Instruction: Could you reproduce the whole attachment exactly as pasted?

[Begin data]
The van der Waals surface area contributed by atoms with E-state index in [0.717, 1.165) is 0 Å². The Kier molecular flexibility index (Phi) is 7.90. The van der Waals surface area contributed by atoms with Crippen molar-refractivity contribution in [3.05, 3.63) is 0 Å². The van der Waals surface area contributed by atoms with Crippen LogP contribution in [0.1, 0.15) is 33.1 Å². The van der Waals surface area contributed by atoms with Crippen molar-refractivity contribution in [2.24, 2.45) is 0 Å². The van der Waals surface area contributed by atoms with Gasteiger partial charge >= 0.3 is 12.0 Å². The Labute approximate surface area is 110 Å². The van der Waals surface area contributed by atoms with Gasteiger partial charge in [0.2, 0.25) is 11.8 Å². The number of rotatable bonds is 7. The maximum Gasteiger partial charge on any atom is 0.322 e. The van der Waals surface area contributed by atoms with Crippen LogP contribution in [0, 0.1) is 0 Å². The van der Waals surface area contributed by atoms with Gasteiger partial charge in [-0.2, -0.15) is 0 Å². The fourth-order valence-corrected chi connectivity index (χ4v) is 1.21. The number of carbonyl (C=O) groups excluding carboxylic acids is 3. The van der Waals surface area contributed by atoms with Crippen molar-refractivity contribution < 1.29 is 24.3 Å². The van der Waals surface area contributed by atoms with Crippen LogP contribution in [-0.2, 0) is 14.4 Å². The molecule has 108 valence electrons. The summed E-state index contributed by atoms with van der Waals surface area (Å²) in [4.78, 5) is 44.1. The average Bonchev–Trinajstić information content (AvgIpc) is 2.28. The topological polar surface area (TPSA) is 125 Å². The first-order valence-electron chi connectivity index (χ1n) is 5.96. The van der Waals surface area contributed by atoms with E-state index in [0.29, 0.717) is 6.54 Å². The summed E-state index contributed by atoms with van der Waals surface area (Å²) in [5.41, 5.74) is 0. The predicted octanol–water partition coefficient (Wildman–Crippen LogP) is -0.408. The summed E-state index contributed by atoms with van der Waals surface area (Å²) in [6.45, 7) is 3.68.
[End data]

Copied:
The van der Waals surface area contributed by atoms with E-state index in [0.717, 1.165) is 0 Å². The Kier molecular flexibility index (Phi) is 7.90. The van der Waals surface area contributed by atoms with Crippen molar-refractivity contribution in [3.05, 3.63) is 0 Å². The van der Waals surface area contributed by atoms with Crippen LogP contribution in [0.1, 0.15) is 33.1 Å². The van der Waals surface area contributed by atoms with Crippen molar-refractivity contribution in [2.24, 2.45) is 0 Å². The van der Waals surface area contributed by atoms with Gasteiger partial charge >= 0.3 is 12.0 Å². The Labute approximate surface area is 110 Å². The van der Waals surface area contributed by atoms with Gasteiger partial charge in [0.2, 0.25) is 11.8 Å². The number of rotatable bonds is 7. The maximum Gasteiger partial charge on any atom is 0.322 e. The van der Waals surface area contributed by atoms with Crippen LogP contribution in [0, 0.1) is 0 Å². The van der Waals surface area contributed by atoms with Gasteiger partial charge in [-0.2, -0.15) is 0 Å². The fourth-order valence-corrected chi connectivity index (χ4v) is 1.21. The number of carbonyl (C=O) groups excluding carboxylic acids is 3. The van der Waals surface area contributed by atoms with Crippen molar-refractivity contribution < 1.29 is 24.3 Å². The van der Waals surface area contributed by atoms with Crippen LogP contribution in [-0.2, 0) is 14.4 Å². The molecule has 108 valence electrons. The summed E-state index contributed by atoms with van der Waals surface area (Å²) in [4.78, 5) is 44.1. The average Bonchev–Trinajstić information content (AvgIpc) is 2.28. The topological polar surface area (TPSA) is 125 Å². The first-order valence-electron chi connectivity index (χ1n) is 5.96. The van der Waals surface area contributed by atoms with E-state index in [0.29, 0.717) is 6.54 Å². The summed E-state index contributed by atoms with van der Waals surface area (Å²) in [5.41, 5.74) is 0. The predicted octanol–water partition coefficient (Wildman–Crippen LogP) is -0.408. The summed E-state index contributed by atoms with van der Waals surface area (Å²) in [6.45, 7) is 3.68.